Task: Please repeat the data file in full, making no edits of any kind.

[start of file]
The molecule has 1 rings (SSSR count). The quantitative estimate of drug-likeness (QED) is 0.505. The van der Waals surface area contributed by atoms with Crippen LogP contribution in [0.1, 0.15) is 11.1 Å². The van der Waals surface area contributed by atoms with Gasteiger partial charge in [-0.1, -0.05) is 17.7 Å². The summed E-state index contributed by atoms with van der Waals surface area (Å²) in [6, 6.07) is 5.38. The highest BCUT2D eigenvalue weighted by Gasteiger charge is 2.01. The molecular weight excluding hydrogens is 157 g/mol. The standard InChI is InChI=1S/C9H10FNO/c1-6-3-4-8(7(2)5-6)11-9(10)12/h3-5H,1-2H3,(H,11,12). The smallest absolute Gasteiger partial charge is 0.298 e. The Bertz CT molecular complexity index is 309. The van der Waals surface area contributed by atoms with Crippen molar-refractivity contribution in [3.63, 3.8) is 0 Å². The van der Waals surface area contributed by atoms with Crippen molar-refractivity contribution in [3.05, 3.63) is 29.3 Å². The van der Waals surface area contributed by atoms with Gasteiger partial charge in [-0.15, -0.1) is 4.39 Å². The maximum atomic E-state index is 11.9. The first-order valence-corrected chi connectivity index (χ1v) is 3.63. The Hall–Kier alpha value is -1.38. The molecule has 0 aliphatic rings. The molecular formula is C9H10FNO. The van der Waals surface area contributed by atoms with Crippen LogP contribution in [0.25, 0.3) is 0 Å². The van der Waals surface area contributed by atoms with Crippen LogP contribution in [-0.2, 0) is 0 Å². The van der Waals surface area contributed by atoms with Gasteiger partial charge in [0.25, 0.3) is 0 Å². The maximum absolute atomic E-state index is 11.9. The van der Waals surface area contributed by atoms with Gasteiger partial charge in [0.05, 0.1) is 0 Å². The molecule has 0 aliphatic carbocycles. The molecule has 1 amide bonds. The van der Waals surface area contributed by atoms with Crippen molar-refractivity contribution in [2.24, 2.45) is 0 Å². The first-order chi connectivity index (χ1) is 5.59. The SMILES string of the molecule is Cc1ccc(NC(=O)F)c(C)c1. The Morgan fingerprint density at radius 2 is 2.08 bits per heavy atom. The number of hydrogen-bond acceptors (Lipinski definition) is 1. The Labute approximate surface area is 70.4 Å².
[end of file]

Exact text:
The molecule has 1 rings (SSSR count). The quantitative estimate of drug-likeness (QED) is 0.505. The van der Waals surface area contributed by atoms with Crippen LogP contribution in [0.1, 0.15) is 11.1 Å². The van der Waals surface area contributed by atoms with Gasteiger partial charge in [-0.1, -0.05) is 17.7 Å². The summed E-state index contributed by atoms with van der Waals surface area (Å²) in [6, 6.07) is 5.38. The highest BCUT2D eigenvalue weighted by Gasteiger charge is 2.01. The molecular weight excluding hydrogens is 157 g/mol. The standard InChI is InChI=1S/C9H10FNO/c1-6-3-4-8(7(2)5-6)11-9(10)12/h3-5H,1-2H3,(H,11,12). The smallest absolute Gasteiger partial charge is 0.298 e. The Bertz CT molecular complexity index is 309. The van der Waals surface area contributed by atoms with Crippen molar-refractivity contribution in [3.63, 3.8) is 0 Å². The van der Waals surface area contributed by atoms with Crippen molar-refractivity contribution in [3.05, 3.63) is 29.3 Å². The van der Waals surface area contributed by atoms with Gasteiger partial charge in [-0.15, -0.1) is 4.39 Å². The maximum atomic E-state index is 11.9. The first-order valence-corrected chi connectivity index (χ1v) is 3.63. The Hall–Kier alpha value is -1.38. The molecule has 0 aliphatic rings. The molecular formula is C9H10FNO. The van der Waals surface area contributed by atoms with Crippen LogP contribution in [0.25, 0.3) is 0 Å². The van der Waals surface area contributed by atoms with Crippen LogP contribution in [-0.2, 0) is 0 Å². The van der Waals surface area contributed by atoms with Gasteiger partial charge in [0.25, 0.3) is 0 Å². The maximum absolute atomic E-state index is 11.9. The van der Waals surface area contributed by atoms with Gasteiger partial charge in [0.05, 0.1) is 0 Å². The molecule has 0 aliphatic carbocycles. The molecule has 1 amide bonds. The van der Waals surface area contributed by atoms with Crippen molar-refractivity contribution in [2.24, 2.45) is 0 Å². The first-order chi connectivity index (χ1) is 5.59. The SMILES string of the molecule is Cc1ccc(NC(=O)F)c(C)c1. The Morgan fingerprint density at radius 2 is 2.08 bits per heavy atom. The number of hydrogen-bond acceptors (Lipinski definition) is 1. The Labute approximate surface area is 70.4 Å².